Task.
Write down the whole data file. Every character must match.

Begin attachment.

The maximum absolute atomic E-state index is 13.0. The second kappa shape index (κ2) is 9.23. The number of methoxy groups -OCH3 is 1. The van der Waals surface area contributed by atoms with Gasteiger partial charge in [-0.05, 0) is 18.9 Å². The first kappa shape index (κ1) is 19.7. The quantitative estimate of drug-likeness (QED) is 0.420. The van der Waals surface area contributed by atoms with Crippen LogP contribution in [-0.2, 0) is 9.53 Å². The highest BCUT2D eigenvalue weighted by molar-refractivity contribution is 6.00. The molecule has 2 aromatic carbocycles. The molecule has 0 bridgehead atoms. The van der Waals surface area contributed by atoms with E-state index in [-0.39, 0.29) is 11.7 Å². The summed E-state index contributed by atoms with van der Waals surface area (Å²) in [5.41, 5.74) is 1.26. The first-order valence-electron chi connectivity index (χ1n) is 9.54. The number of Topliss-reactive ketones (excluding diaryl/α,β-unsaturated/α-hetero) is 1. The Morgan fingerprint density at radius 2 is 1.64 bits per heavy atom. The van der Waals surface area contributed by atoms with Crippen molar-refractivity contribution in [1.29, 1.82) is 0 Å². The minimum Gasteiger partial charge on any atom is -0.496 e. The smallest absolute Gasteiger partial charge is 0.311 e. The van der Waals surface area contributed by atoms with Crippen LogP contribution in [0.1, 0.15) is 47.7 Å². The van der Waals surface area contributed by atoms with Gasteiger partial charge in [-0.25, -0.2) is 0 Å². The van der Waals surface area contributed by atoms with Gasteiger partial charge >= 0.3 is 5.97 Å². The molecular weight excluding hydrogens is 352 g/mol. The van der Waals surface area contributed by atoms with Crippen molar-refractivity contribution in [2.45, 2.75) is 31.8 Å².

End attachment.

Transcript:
The maximum absolute atomic E-state index is 13.0. The second kappa shape index (κ2) is 9.23. The number of methoxy groups -OCH3 is 1. The van der Waals surface area contributed by atoms with Gasteiger partial charge in [-0.05, 0) is 18.9 Å². The first kappa shape index (κ1) is 19.7. The quantitative estimate of drug-likeness (QED) is 0.420. The van der Waals surface area contributed by atoms with Crippen LogP contribution in [-0.2, 0) is 9.53 Å². The highest BCUT2D eigenvalue weighted by molar-refractivity contribution is 6.00. The molecule has 2 aromatic carbocycles. The molecule has 0 bridgehead atoms. The van der Waals surface area contributed by atoms with E-state index in [-0.39, 0.29) is 11.7 Å². The summed E-state index contributed by atoms with van der Waals surface area (Å²) in [5.41, 5.74) is 1.26. The first-order valence-electron chi connectivity index (χ1n) is 9.54. The number of Topliss-reactive ketones (excluding diaryl/α,β-unsaturated/α-hetero) is 1. The Morgan fingerprint density at radius 2 is 1.64 bits per heavy atom. The van der Waals surface area contributed by atoms with Crippen molar-refractivity contribution in [1.29, 1.82) is 0 Å². The minimum Gasteiger partial charge on any atom is -0.496 e. The smallest absolute Gasteiger partial charge is 0.311 e. The van der Waals surface area contributed by atoms with Crippen LogP contribution in [0.1, 0.15) is 47.7 Å². The van der Waals surface area contributed by atoms with Gasteiger partial charge in [-0.25, -0.2) is 0 Å². The van der Waals surface area contributed by atoms with Gasteiger partial charge >= 0.3 is 5.97 Å². The molecular weight excluding hydrogens is 352 g/mol. The van der Waals surface area contributed by atoms with Crippen molar-refractivity contribution in [2.45, 2.75) is 31.8 Å².